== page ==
by Saskia Mier
María forms part of the Parque Natural Sierra de María-Los Vélez and is one of the area’s greatest attractions. It has an interesting archaeological heritage, especially present in the cave paintings in Cueva de Haza and the Iberian population at El Pasico. It has about 1200 inhabitants.
The town originated as a small Arab hamlet of shepherds and woodcutters who gathered in the settlement of Cerrico. The first settlements of this municipal area have been strengthened with the creation of the Sierra de María-Los Velez Natural Park, generating investment and increasing the number of visitors, which has given rise to great hopes for the future of this village.
Traces have been found dating back to the Paleolithic and Neolithic times, through different periods and cultures. It was not until the beginning of the seventeenth century that it was constituted as an independent municipality. The mouth of the Caramel O del Alcaide River was the site of the first settlements. Within the urban area, the Muslim neighbourhood centred on the Santa Quiteria hill, later expanding the town around two nuclei.
THINGS TO SEE
Iglesia Parroquial de Nuestra Señora de la Encarnación
According to an inscription, the church was finished on February 20, 1557, under the reign of Felipe II and the second Marquis de los Vélez, Luis Fajardo. It is of Mudejar style, and consists of the eighteenth-century Rosario chapel, a sundial and pine wood doors with forged rivets and knockers. The quadrangular tower has four bells and a weather vane that reaches 19m in height. Located in Plaza de la Encarnación.(Location)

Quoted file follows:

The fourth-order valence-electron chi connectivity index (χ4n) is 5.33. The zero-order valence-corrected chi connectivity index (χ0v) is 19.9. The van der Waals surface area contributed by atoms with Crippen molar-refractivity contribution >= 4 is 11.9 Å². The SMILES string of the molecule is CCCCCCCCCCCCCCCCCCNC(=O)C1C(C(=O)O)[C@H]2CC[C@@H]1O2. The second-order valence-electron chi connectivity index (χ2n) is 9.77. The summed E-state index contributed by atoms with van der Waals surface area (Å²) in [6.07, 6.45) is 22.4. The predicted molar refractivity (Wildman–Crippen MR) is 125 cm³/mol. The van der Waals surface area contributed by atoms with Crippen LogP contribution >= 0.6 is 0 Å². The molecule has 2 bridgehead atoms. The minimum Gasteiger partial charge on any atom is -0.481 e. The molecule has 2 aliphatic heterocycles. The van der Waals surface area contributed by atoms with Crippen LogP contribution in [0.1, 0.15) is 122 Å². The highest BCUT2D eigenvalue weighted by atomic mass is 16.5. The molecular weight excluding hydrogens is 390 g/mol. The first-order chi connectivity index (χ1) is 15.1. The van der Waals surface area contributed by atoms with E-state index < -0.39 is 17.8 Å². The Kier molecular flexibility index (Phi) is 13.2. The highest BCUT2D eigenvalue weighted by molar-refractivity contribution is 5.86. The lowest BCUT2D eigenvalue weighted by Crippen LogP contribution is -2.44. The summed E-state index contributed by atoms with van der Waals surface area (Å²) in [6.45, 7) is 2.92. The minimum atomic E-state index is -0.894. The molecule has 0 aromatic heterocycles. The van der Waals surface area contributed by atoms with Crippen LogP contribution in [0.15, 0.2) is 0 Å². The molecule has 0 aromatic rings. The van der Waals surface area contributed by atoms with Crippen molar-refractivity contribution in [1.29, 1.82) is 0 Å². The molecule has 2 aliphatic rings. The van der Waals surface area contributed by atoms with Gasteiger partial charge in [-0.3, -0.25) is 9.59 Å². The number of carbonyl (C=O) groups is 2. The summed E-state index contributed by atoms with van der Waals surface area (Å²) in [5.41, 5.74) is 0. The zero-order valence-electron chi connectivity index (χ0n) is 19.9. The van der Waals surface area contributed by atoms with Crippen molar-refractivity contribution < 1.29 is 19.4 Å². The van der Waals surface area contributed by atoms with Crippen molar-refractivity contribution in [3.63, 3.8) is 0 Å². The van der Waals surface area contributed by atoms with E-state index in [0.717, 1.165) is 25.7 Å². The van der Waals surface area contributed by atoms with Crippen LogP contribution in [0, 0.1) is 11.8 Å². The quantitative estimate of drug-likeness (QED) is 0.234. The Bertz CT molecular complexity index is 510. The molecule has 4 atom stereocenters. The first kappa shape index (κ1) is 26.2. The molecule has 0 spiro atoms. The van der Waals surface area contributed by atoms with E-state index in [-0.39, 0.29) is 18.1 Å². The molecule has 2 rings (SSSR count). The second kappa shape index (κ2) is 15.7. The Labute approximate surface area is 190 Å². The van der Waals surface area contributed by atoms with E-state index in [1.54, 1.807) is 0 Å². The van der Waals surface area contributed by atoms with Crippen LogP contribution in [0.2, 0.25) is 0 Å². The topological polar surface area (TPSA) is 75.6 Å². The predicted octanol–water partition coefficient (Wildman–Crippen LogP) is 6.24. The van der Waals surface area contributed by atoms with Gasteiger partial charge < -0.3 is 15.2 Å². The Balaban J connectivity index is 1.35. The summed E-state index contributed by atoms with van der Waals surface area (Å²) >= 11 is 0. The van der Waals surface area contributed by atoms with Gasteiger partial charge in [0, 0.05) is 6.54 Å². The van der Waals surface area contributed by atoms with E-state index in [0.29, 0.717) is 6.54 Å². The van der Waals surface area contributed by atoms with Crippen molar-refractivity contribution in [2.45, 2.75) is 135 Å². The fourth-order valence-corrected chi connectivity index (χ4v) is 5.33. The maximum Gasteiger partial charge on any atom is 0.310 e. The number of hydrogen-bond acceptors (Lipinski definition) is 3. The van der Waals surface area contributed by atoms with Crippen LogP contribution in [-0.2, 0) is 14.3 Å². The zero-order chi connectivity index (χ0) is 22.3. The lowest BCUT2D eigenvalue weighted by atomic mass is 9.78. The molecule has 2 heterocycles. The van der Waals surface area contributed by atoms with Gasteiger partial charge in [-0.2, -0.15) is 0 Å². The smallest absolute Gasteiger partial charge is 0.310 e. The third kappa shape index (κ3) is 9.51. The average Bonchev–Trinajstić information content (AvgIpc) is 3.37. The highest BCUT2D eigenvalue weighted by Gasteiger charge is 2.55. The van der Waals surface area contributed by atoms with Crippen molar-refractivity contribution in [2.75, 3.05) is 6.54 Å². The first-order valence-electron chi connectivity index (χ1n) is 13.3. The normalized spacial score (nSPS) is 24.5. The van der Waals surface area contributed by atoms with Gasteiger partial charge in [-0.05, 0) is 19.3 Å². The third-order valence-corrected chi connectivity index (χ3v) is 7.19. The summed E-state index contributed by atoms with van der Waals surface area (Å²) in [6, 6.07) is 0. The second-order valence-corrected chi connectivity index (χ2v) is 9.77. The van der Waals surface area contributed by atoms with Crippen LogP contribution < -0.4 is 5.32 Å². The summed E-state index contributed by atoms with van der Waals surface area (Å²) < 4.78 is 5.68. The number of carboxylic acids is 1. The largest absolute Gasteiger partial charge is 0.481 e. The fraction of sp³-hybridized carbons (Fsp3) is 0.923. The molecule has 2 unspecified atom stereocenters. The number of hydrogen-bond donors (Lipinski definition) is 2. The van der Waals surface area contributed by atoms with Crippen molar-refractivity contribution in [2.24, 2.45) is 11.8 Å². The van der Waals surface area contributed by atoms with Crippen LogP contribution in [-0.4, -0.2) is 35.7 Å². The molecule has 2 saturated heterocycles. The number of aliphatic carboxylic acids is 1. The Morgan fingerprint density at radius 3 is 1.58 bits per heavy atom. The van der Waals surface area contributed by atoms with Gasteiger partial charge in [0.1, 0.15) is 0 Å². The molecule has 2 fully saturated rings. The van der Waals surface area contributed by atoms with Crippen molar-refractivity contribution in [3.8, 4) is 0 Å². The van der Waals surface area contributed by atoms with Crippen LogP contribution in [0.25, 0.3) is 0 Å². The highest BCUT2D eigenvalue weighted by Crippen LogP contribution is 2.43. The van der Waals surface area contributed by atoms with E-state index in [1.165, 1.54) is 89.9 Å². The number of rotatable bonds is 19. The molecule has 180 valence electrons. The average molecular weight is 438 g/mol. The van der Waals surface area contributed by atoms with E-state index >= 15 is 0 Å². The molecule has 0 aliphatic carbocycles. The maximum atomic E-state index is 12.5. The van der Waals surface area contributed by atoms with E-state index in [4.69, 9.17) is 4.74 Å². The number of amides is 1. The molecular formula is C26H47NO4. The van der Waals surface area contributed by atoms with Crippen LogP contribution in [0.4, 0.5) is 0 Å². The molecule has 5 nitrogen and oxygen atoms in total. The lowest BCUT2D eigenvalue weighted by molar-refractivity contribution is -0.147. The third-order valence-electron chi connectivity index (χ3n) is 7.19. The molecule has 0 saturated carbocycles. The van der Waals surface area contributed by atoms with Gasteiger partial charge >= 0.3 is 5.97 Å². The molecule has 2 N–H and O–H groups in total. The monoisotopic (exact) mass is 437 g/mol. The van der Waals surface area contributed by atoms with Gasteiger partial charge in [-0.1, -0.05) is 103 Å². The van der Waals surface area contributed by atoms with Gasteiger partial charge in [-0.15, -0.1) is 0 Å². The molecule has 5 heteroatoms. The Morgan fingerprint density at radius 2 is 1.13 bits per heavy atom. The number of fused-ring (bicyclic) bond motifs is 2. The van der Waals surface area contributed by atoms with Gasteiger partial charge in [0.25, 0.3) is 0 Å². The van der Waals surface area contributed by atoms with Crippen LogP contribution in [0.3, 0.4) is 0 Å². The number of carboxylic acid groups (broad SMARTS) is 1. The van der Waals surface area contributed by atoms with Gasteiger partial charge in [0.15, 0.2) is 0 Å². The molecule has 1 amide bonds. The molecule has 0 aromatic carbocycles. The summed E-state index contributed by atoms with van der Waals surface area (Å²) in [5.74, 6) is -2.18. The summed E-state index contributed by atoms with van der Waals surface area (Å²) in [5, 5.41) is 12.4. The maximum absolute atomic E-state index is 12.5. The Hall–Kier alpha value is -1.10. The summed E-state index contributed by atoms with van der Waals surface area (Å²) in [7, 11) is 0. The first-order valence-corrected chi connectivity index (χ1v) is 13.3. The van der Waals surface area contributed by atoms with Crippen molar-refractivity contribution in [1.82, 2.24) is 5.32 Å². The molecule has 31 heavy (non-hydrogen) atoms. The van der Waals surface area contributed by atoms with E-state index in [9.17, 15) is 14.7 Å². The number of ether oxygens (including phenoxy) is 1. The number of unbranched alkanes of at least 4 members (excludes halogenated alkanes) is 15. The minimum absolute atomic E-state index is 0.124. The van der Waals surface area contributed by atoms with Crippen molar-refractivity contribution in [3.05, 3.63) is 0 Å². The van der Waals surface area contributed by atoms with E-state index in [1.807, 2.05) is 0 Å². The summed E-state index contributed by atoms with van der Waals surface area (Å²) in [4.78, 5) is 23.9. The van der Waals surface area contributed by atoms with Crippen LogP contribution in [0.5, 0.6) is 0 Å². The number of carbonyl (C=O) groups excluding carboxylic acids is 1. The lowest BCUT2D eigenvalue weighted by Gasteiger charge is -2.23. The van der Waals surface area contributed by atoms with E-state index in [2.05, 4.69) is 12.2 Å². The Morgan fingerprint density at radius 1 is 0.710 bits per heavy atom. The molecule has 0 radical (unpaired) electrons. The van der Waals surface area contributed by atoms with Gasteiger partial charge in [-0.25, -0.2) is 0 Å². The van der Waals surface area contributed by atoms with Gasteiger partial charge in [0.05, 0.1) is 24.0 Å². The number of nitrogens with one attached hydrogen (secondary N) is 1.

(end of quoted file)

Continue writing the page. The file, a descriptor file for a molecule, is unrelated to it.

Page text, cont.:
The Convent was built in 1920 and was inhabited successively by nuns of the Claridad (Corneta) and Clausura (Madres Mercedarias). It was abandoned in the early 1960s. In 1988, it was bought and restored by the Town Hall, and today it is used for socio-cultural purposes. Located on Calle Hornos.(Location)
Museo de la Almendra y El Cereal
Visitors to the Almond and Cereal Museum can learn about the varieties of almonds and a selection of the sweet dishes and breads made from them. The Museum also explains the different methods of sowing cereal grain, as well as the tools used for harvesting, warehousing and the wheat mill. Located in Calle Cerrico.(Location)
Ermita de la Soledad
The chapel was built in the Las Cruces neighborhood in the second half of the sixteenth century to venerate the Virgen de la Soledad. The adjacent monument of the cross was built later to celebrate the Viacrucis.(Location)
THINGS TO SEE OUTSIDE THE VILLAGE
Santuario de la Virgen de la Cabeza
The Sanctuary was built at the end of the sixteenth century at the foot of the Sierra de María in honor of the Virgen de la Cabez who, according to tradition, appeared to shepherds in this exact spot. Since 1813, on the last Sunday in April, festivals have been held in honor of this Virgin, and her icon remains in the town throughout May. Located south west of María, off the A-317.(Location)
When visiting María, try traditional dishes such as olla de matanza (pork stew), gurullos con liebre (pasta stew with hare), gachas (savoury porridge), remojón (orange and cod salad), migas (fried breadcrumbs with pork) and ajo bacalao y crespillos de garbanzos (cod hummus with chickpea bread). Sweet treats include mantecados de almendra (almond lard cakes), tortas fritas (fried pastries) and rollos de Pascua (aniseed biscuits usually made for Easter).
Popular festivals in María are Fiesta de Primavera, Fiestas de Moros y Cristianos, Olimpiadas de Verano and Fiestas de Santa Quiteria. More>
The tourist office is located in the town hall of María. More>